The studio is demanding the president take down a campaign video using music from its "The Dark Knight Rises" score.
UPDATED 2:43 a.m. on 4/10/19
While the post remains active, the video has been removed on Twitter with the message, "This video has been disabled in response to a report from the copyright owner."
It looks like Warner Bros. might get Donald Trump to do something he rarely ever does himself; take down a tweet. The studio is set to file a lawsuit against the president over a tweet he posted Tuesday afternoon.
At issue is the music used as the dramatic score behind this latest 2020 campaign video. And it's not just the music, as the entire video is clearly an homage to "The Dark Knight Rises," with the film's message mimicking the film's font and title cards as well.
"First they ignore you. Then they laugh at you. Then they call you a racist," the video proclaims. "Donald J. Trump. Your vote. Proved them all wrong. Trump: The Great Victory. 2020."
The studio is asking Trump to remove the video from his timeline, telling Variety in a statement, "The use of Warner Bros.' score from 'The Dark Knight Rises' in the campaign video was unauthorized. We are working through the appropriate legal channels to have it removed."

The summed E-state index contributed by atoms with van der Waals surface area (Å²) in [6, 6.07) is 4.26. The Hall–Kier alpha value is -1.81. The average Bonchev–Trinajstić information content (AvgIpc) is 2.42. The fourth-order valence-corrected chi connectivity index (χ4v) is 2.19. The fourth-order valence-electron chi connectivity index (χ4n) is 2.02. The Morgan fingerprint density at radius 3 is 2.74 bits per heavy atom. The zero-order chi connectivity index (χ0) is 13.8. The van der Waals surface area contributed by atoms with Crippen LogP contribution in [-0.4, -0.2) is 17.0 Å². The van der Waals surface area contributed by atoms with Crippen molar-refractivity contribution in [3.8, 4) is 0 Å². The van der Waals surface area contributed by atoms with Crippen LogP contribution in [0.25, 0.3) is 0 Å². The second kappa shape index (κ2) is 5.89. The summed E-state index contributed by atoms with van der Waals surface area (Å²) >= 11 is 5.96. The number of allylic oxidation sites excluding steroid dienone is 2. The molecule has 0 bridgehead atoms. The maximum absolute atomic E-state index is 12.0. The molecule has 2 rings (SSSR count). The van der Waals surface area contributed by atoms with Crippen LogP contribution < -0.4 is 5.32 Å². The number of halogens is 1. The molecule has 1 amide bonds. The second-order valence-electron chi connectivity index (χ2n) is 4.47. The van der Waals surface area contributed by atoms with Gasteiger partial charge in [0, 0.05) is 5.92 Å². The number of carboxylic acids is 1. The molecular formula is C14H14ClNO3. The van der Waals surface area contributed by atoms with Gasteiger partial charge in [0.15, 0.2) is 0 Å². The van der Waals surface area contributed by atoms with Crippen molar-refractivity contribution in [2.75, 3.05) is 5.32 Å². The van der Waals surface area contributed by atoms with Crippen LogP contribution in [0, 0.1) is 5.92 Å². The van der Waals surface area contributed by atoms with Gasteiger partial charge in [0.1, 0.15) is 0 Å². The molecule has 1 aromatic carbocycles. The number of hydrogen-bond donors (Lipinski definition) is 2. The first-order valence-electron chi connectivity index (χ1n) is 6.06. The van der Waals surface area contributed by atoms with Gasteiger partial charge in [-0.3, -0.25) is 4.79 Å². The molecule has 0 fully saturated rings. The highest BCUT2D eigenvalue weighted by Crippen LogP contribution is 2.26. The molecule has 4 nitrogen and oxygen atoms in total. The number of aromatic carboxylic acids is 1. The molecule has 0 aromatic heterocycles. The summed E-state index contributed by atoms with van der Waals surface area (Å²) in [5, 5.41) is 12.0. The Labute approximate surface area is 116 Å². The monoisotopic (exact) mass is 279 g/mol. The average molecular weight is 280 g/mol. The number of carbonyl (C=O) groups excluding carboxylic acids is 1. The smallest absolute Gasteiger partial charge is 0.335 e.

According to Deadline, an insider reports the tweet is in the process of being taken down, but as of 9:38 p.m. PT it is still live on his site, having been viewed more than 2.6 million times. If it is taken down voluntarily, Warner Bros. would presumably cease any moves toward officially filing suit.
It's also unclear who originated the video, as some media outlets are proclaiming it was lifted from Reddit. Buzzfeed reports the original video was lifted from Matey Production's YouTube page, where it was posted April 4. Warner Bros. has already blocked the video there on copyright grounds.
This isn't the first time Trump has come under fire for appropriating pop culture references for political purposes. After a "Game of Thrones"-inspired post proclaiming "Sanctions are coming," HBO put out a statement saying they "would prefer our trademark not be misappropriated for political purposes. How do you say trademark misuse in Dothraki?"
But it's more difficult to challenge something that could be argued as parody or homage than it is it send out a cease and desist over blatant use of copyrighted music. In fact, the music industry has found itself over and over again issuing statements demanding politicians -- including Trump -- stop using their music for campaign purposes.
Another avenue available to the president is to simply re-score the current campaign video with music he is authorized to use, original music or something from the public domain. In other words, it's his move now.